Theme Week Iceland

Monday, 24 October 2016 - 12:00 pm (CET/MEZ) Berlin | Author/Destination:
Category/Kategorie: General, Theme Weeks

Cheers! © flickr.com - Christine Zenino/cc-by-2.0

Cheers! © flickr.com – Christine Zenino/cc-by-2.0

Iceland is a Nordic island country in the North Atlantic Ocean. It has a population of 332,529 and an area of 103,000 km2 (40,000 sq mi), making it the most sparsely populated country in Europe. The capital and largest city is Reykjavík. Reykjavík and the surrounding areas in the southwest of the country are home to over two-thirds of the population. Iceland is volcanically and geologically active. The interior consists of a plateau characterised by sand and lava fields, mountains and glaciers, while many glacial rivers flow to the sea through the lowlands. Iceland is warmed by the Gulf Stream and has a temperate climate, despite a high latitude just outside the Arctic Circle. Its high latitude and marine influence still keeps summers chilly, with most of the archipelago having a tundra climate. Icelandic culture is founded upon the nation’s Scandinavian heritage. Most Icelanders are descendants of Germanic and Gaelic (Celtic) settlers. Icelandic, a North Germanic language, is descended from Old Norse and is closely related to Faroese and West Norwegian dialects. The country’s cultural heritage includes traditional Icelandic cuisine, Icelandic literature and medieval sagas.

Swedish Viking explorer Garðar Svavarsson was the first to circumnavigate Iceland in 870 and establish that it was an island. He stayed over winter and built a house in Húsavík. Garðar departed the following summer but one of his men, Náttfari, decided to stay behind with two slaves. Náttfari settled in what is now known as Náttfaravík and he and his slaves became the first permanent residents of Iceland.

Cabinet of Iceland and Prime Minister's Office in Reykjavik © Guðmundur D. Haraldsson/cc-by-sa-3.0 Parliament of Iceland in Reykjavik © Cicero85/cc-by-2.5 Bridge over continents © Reykjanes/cc-by-sa-3.0 Harpa Reykjavík Concert Hall and Conference Centre © flickr.com - Rob Young/cc-by-2.0 Grindavík - Blue Lagoon Main Building © Ivan Sabljak/cc-by-sa-3.0 Cheers! © flickr.com - Christine Zenino/cc-by-2.0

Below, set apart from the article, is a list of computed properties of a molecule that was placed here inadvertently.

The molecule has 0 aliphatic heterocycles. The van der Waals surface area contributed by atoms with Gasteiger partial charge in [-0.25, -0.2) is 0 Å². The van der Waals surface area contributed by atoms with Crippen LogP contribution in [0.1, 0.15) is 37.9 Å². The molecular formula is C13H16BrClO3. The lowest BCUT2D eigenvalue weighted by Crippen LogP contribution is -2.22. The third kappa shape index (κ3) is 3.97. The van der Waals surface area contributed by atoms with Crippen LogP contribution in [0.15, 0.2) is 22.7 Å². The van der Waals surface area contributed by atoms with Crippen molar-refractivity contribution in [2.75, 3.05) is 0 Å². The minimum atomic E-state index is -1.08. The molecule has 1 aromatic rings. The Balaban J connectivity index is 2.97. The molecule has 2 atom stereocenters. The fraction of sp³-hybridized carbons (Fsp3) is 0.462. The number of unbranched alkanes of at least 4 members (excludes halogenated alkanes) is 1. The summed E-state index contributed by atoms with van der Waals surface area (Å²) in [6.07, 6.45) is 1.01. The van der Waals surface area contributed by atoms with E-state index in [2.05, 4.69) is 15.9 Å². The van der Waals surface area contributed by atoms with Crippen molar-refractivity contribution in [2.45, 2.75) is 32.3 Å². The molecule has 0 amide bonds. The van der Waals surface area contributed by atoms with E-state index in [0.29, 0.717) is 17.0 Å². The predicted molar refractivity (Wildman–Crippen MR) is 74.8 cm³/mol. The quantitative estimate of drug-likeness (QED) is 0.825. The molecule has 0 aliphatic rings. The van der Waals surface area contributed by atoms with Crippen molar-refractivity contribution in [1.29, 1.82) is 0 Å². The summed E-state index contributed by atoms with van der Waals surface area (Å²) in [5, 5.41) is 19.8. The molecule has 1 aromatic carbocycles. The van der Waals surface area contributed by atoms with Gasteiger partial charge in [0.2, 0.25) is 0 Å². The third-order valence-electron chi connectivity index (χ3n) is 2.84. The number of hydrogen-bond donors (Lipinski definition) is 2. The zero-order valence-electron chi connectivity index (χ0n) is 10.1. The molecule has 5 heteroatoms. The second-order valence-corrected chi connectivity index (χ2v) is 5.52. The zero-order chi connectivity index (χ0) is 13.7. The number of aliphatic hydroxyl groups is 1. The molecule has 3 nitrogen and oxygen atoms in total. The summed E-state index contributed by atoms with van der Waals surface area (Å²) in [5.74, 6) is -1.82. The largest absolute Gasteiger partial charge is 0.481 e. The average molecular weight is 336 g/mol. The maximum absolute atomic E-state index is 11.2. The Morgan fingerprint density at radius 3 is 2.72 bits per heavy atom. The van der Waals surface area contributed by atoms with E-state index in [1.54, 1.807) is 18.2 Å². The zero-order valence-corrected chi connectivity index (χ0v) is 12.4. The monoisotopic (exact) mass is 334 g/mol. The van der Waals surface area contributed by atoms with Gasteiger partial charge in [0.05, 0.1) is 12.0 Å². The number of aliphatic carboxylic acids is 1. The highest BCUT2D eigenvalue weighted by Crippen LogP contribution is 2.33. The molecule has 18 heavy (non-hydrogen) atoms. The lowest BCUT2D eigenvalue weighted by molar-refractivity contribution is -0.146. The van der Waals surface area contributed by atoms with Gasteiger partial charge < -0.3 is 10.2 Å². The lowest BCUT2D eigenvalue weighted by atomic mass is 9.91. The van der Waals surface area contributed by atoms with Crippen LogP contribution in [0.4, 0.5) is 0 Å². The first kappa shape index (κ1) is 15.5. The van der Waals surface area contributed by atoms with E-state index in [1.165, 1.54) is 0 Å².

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Cabinet of Iceland and Prime Minister's Office in Reykjavik © Guðmundur D. Haraldsson/cc-by-sa-3.0
The economy of Iceland is small and subject to high volatility. Iceland has a mixed economy with high levels of free trade and government intervention. However, government consumption is less than other Nordic countries. Geothermal power is the primary source of home and industrial energy in Iceland. Fisheries and related sectors—in recent years labelled “the ocean cluster”—are the single most important part of the Icelandic economy, representing an overall contribution to GDP of 27%. Iceland is the second biggest fisheries nation in the North East Atlantic behind Norway, having overtaken the United Kingdom in the early 1990s. In the years 2003–2007, following the privatization of the banking sector under the government of Davíð Oddsson, Iceland moved toward having an economy based on international investment banking and financial services. It was quickly becoming one of the most prosperous countries in the world but was hit hard by a major financial crisis. The crisis resulted in the greatest migration from Iceland since 1887, with a net emigration of 5,000 people in 2009. Iceland’s economy stabilised under the government of Jóhanna Sigurðardóttir, and grew by 1.6% in 2012.

Iceland’s economy has been diversifying into manufacturing and service industries in the last decade, including software production, biotechnology, and finance; industry accounts for around a quarter of economic activity, while services comprise close to 70%. The tourism sector is expanding, especially in ecotourism and whale-watching. On average, Iceland receives around 1.1 million visitors annually, which is more than three times the native population.

Here you can find the complete Overview of all Theme Weeks.

Read more on Guide to Island, VisitIceland.com, Icelandic cuisine, whale watching, The Greatest Vending Machine in the World!, Wikivoyage Island, Wikitravel Island and Wikipedia Island. Learn more about the use of photos. To inform you about latest news most of the city, town or tourism websites offer a newsletter service and/or operate Facebook pages/Twitter accounts. In addition more and more destinations, tourist organizations and cultural institutions offer Apps for your Smart Phone or Tablet, to provide you with a mobile tourist guide (Smart Traveler App by U.S. Department of State). If you have a suggestion, critique, review or comment to this blog entry, we are looking forward to receive your e-mail at comment@wingsch.net. Please name the headline of the blog post to which your e-mail refers to in the subject line.




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